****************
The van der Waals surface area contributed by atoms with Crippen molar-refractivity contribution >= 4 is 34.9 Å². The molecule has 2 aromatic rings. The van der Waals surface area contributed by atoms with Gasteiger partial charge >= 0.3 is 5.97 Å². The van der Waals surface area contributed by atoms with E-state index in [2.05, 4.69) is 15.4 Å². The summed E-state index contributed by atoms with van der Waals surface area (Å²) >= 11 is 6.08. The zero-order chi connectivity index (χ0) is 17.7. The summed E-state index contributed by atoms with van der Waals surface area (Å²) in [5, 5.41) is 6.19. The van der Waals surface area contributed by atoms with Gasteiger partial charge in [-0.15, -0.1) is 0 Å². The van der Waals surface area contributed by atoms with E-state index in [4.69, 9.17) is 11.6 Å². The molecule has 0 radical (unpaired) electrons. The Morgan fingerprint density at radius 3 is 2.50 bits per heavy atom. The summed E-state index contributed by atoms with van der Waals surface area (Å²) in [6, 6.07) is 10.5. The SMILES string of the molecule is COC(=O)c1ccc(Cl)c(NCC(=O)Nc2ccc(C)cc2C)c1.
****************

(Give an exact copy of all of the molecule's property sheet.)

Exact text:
The van der Waals surface area contributed by atoms with Crippen molar-refractivity contribution >= 4 is 34.9 Å². The molecule has 2 aromatic rings. The van der Waals surface area contributed by atoms with Gasteiger partial charge >= 0.3 is 5.97 Å². The van der Waals surface area contributed by atoms with E-state index in [2.05, 4.69) is 15.4 Å². The summed E-state index contributed by atoms with van der Waals surface area (Å²) >= 11 is 6.08. The zero-order chi connectivity index (χ0) is 17.7. The summed E-state index contributed by atoms with van der Waals surface area (Å²) in [5, 5.41) is 6.19. The van der Waals surface area contributed by atoms with Gasteiger partial charge in [-0.15, -0.1) is 0 Å². The van der Waals surface area contributed by atoms with E-state index in [4.69, 9.17) is 11.6 Å². The molecule has 0 radical (unpaired) electrons. The Morgan fingerprint density at radius 3 is 2.50 bits per heavy atom. The summed E-state index contributed by atoms with van der Waals surface area (Å²) in [6, 6.07) is 10.5. The SMILES string of the molecule is COC(=O)c1ccc(Cl)c(NCC(=O)Nc2ccc(C)cc2C)c1.